by Nicole Duciaume
ChildFund Regional Sponsorship Coordinator
Americas Regional Office
Lilia, the director of Corazon de los Ninos, explains that they first applied to become a social organization 1989. ChildFund became their first partner in 1990, and sponsorship began with just 50 children, as a test.
As the years passed, the number of enrolled children grew. Today, more than 2,000 children are enrolled and participate in ChildFund programs, which also provide services to siblings, family members and others from the community.
When I asked the secret to this project’s success, Lilia mentioned that the growth was due to the increased community participation, pride and ownership of the programs. With this empowerment came the ability to look for other funding sources, resources and partners. The community had to discern the value and identify resources they had access to in order to determine which ones they still needed to create or find. By doing their homework, they could then look for partners to help support them in diversified ways.
Lilia says that the greatest resource is the attitude of the people in the community. It is their collective desire to better their lives and the lives of their children as well as their willingness to volunteer their time, resources and abilities that have allowed Corazon de los Ninos to expand services, even in difficult economic times.
Lilia puts it simply: “Their attitude is—from those who have, to those who need.” She explains that everyone has something to offer, and together the community can build great things.
In addition to the support from ChildFund and its sponsors over the years, Corazon de los Ninos also has received funding and support from several other local and international NGOs as well as local embassies, foundations, individuals and businesses.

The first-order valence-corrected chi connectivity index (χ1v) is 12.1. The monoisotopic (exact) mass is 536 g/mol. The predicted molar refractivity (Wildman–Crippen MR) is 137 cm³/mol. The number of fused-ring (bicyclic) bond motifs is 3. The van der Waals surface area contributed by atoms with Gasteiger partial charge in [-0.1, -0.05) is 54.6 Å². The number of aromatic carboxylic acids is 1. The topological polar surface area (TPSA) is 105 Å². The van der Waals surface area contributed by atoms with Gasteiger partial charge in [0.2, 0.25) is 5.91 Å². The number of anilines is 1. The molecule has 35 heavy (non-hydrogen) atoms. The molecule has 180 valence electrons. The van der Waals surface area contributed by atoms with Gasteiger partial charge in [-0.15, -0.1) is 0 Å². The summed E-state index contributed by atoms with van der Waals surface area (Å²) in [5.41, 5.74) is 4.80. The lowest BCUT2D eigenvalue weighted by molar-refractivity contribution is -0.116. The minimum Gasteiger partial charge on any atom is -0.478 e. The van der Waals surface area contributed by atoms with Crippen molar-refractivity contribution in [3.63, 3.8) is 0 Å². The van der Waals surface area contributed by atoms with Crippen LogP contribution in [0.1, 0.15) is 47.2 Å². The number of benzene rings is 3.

One partner is helping enrolled families improve or rebuild homes. Instead of relying on traditional homes made of cardboard and sugarcane, several families have entered a program that teaches participants about the importance of good construction and investing in repairs. The families pay a minimum monthly fee to participate and that fee is their contribution to the purchase of a home with solid walls, iron doors and protected windows.
Lilia also explains that when a meeting space is needed in a community, it is often the families who have participated in the construction program that volunteer their homes for the good of the community.
What started as a small organization in the shadow of Antigua’s volcanoes and tourist trade has grown into a dynamic organization able to diversify funding, negotiate partnerships, expand programs and reach more children and families.
The eager and willing community of Corazon de los Ninos was able to leverage the resources, skills and technical expertise offered by ChildFund, and then partner with other organizations and also negotiate with the local government for services.
There is still much to do, but Lilia explains, with a tear glistening in her eye, that she is happy “because the people are happy.” This is arguably one of the best measurements of success and a testament to the power of sponsorship through ChildFund.
The story doesn’t end here. Corazon de los Ninos will continue to grow, meet the needs of the children, youth and families and be a powerful voice for change in the community and beyond. Eventually, ChildFund will develop a transition plan to leave this small community—not because we don’t want to partner with them anymore, but because they won’t need us anymore.
We will reduce our responsibility and presence so that they can increase theirs.
This is the power of community development, and it all began with the support of 50 sponsors 20 years ago.